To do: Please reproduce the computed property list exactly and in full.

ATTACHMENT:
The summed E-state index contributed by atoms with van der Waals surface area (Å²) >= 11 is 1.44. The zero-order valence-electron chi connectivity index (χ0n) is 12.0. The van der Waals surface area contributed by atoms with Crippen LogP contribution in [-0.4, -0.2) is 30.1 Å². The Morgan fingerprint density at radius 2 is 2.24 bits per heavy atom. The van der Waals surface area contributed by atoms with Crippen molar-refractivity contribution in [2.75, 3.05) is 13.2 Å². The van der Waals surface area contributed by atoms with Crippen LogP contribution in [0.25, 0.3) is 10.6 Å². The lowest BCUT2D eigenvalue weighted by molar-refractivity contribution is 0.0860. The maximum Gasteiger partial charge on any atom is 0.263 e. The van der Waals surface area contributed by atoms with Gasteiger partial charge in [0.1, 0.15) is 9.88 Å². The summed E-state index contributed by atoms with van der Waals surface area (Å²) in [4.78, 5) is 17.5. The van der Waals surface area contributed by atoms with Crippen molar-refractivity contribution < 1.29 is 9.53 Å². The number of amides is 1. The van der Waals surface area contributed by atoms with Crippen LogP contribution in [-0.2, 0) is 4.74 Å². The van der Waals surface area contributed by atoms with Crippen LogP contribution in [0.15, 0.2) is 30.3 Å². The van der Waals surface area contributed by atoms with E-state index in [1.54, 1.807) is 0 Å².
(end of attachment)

The summed E-state index contributed by atoms with van der Waals surface area (Å²) >= 11 is 1.44. The zero-order valence-electron chi connectivity index (χ0n) is 12.0. The van der Waals surface area contributed by atoms with Crippen LogP contribution in [-0.4, -0.2) is 30.1 Å². The Morgan fingerprint density at radius 2 is 2.24 bits per heavy atom. The van der Waals surface area contributed by atoms with Crippen molar-refractivity contribution in [2.75, 3.05) is 13.2 Å². The van der Waals surface area contributed by atoms with Crippen LogP contribution in [0.25, 0.3) is 10.6 Å². The lowest BCUT2D eigenvalue weighted by molar-refractivity contribution is 0.0860. The maximum Gasteiger partial charge on any atom is 0.263 e. The van der Waals surface area contributed by atoms with Gasteiger partial charge in [0.1, 0.15) is 9.88 Å². The summed E-state index contributed by atoms with van der Waals surface area (Å²) in [4.78, 5) is 17.5. The van der Waals surface area contributed by atoms with Crippen molar-refractivity contribution < 1.29 is 9.53 Å². The number of amides is 1. The van der Waals surface area contributed by atoms with Crippen LogP contribution in [-0.2, 0) is 4.74 Å². The van der Waals surface area contributed by atoms with Crippen LogP contribution in [0.15, 0.2) is 30.3 Å². The van der Waals surface area contributed by atoms with E-state index in [1.54, 1.807) is 0 Å².